30 May, 2017

PRESS RELEASE: Roar Electra Debut Album

Roar Electra
Released November 22, 2016 
by Mike Dawson - Synthphonic Rock 
Produced by Mike Dawson and  Taylor Tatsch 


04 July, 2016

First Single "Patriot" by Roar Electra Release July 4

Roar Electra - Album Cover

Roar Electra. Now there’s an intriguing title, one that connotes ferocity and eclecticism. Those are two words that conjure up thoughts of strength and finesse, of arty intricacies tempered by no-nonsense musicianship. Those two words also happen to be the title of Mike Dawson’s eighth studio album.

           Dawson, a respected Texas singer, songwriter, producer, vocalist and multi-instrumentalist, also named his current band Roar Electra, an intrepid gang of talented musicians. Roar Electra features co-producer Taylor Tatsch (guitar, bass, background vocals), Greg Dugan (drums, percussion), Stephan Page (violins), and Dawson on lead vocals, keyboards, and guitars.

            Roar Electra also sports guests Michael Markley, Kirk Powers and Rick Read on bass. Dawson’s New Rage horn section consists of Kim Corbet (trombone), Steve Howard (trumpet), Larry Spencer (trumpet), Lee Schloss (saxophones) and Mitch Paliga (saxophones).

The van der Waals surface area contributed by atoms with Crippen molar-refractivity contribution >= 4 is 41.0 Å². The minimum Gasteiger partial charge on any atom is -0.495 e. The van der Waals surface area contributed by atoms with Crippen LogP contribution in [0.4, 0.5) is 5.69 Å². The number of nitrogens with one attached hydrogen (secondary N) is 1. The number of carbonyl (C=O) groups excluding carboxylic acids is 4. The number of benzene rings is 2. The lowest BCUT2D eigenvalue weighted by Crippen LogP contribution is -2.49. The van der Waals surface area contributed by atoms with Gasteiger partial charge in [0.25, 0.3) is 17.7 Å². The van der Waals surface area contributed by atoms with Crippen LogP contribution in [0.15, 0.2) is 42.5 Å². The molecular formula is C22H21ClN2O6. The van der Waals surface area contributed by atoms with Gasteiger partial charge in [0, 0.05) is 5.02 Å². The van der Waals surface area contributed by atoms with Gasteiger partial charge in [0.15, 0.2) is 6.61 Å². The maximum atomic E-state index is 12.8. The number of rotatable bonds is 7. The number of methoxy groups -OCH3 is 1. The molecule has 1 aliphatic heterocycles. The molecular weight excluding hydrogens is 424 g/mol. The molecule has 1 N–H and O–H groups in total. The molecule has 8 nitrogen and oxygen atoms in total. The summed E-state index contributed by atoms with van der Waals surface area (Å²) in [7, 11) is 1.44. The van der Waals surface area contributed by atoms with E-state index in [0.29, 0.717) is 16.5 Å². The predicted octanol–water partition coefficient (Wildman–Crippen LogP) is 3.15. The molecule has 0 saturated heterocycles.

Chicago saxophone legend Paliga, Dawson’s lifelong friend, wrote the stunning horn arrangement for the album single “Patriot.” Chris Schaff played drums on “Patriot,” while trumpet virtuoso Keith Jourdan impressed with a stellar horn solo. The topper on “Patriot” comes in the form of beautiful vocals from Annagrey Labasse.

            To call Roar Electra ambitious is quite the understatement. Dawson penned all the tunes, some were written during the recording process while others span a decade of conception. Roar Electra bridges the gap separating rock from classical, its sophistication bested only by its unbridled passion. There’s even a four movement classical-influenced suite “Per Aspera Ad Astra” that harks to Dawson’s love of science, space travel and atmospheric film and TV scores.